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Erroneous and correct actions have a different affective valence: evidence from ERPs

Kristien Aarts UGent, Jan De Houwer UGent and Gilles Pourtois UGent (2013) EMOTION. 13(5). p.960-973
abstract
The accuracy of actions is swiftly determined through specific monitoring brain systems. Event-related potential (ERP) studies have shown that error commission is associated with the generation of the error-related negativity (ERN/Ne), whereas correct actions are associated with the correct-related negativity (CRN). Although the exact functional meaning of the ERN/Ne (and CRN) component remains debated, some authors have suggested that it reflects the processing of the emotional significance of actions. However, no study to date has directly linked amplitude changes at the level of the ERN/Ne-CRN to the affective processing of actions. To decode the emotional valence of actions performed during a go/no-go task, the authors used an evaluative priming method in this study. After each action following the go/no-go stimulus, participants had to categorize an evaluative word as either positive or negative. Behavioral results showed that response errors (i.e., false alarms, FAs) performed during the go/no-go task led to a faster categorization of negative than positive words. Remarkably, this evaluative priming effect was related to the magnitude of the ERN/Ne component generated during the go/no-go task. Moreover, ERP results showed that the processing of evaluative words following FAs was influenced early on after word onset (early posterior negativity-EPN effect), while it was influenced later following correct as well as incorrect actions (late positive potential-LPP effect). Altogether, these ERP results suggest that the action-related ERN-CRN component encodes the perceived emotional significance of actions, such that early stages of evaluative word processing following these actions are influenced by this automatic process.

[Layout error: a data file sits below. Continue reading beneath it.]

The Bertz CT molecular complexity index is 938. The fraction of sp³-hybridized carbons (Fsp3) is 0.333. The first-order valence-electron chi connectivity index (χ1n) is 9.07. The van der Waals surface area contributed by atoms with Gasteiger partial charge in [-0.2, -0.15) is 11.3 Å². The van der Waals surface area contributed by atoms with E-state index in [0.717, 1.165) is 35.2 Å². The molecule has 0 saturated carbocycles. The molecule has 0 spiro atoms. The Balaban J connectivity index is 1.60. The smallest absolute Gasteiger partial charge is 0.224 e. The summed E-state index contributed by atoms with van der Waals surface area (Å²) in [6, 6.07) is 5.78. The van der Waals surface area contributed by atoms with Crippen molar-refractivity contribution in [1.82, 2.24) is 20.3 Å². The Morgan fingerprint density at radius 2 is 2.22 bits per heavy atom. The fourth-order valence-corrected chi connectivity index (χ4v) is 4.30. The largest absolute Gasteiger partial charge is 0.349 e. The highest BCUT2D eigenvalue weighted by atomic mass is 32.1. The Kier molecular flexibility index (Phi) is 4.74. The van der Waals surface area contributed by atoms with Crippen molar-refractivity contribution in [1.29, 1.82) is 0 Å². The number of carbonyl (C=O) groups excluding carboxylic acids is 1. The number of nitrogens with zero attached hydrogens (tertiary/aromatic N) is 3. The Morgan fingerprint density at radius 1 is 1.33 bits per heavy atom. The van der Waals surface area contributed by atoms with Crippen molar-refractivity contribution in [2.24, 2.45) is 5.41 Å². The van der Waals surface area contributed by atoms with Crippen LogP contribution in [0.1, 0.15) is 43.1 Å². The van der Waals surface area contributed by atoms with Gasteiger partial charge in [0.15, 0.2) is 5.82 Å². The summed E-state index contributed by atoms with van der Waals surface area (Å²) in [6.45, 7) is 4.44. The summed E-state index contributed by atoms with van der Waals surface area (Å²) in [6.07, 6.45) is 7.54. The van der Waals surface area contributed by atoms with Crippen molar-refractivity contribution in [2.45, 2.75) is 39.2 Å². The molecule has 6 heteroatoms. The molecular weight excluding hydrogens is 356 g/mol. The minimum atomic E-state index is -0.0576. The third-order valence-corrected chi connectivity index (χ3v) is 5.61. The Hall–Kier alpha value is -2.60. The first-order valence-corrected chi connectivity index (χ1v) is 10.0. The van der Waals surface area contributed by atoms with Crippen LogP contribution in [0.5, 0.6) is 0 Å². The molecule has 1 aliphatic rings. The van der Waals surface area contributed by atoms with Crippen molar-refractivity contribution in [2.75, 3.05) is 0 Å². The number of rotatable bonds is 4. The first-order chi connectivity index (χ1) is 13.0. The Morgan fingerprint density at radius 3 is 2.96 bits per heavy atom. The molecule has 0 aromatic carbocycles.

Please use this url to cite or link to this publication:
author
organization
year
type
journalArticle (original)
publication status
published
subject
keyword
ERROR-RELATED NEGATIVITY, OBSESSIVE-COMPULSIVE DISORDER, EVENT-RELATED POTENTIALS, ANTERIOR CINGULATE CORTEX, BRAIN ACTIVITY, COGNITIVE CONTROL, TIME-COURSE, FUNCTIONAL-SIGNIFICANCE, AUTOMATIC ACTIVATION, RESPONSE ERRORS, action-monitoring, emotional valence, event-related potentials, evaluative priming, word-processing
journal title
EMOTION
volume
13
issue
5
pages
960 - 973
Web of Science type
Article
Web of Science id
000325467200016
JCR category
PSYCHOLOGY, EXPERIMENTAL
JCR impact factor
3.371 (2013)
JCR rank
13/83 (2013)
JCR quartile
1 (2013)
ISSN
1528-3542
DOI
10.1037/a0032808
project
The integrative neuroscience of behavioral control (Neuroscience)
language
English
UGent publication?
yes
classification
A1
copyright statement
I have transferred the copyright for this publication to the publisher
id
3182981
handle
http://hdl.handle.net/1854/LU-3182981
date created
2013-04-04 16:00:31
date last changed
2016-12-19 15:38:07
@article{3182981,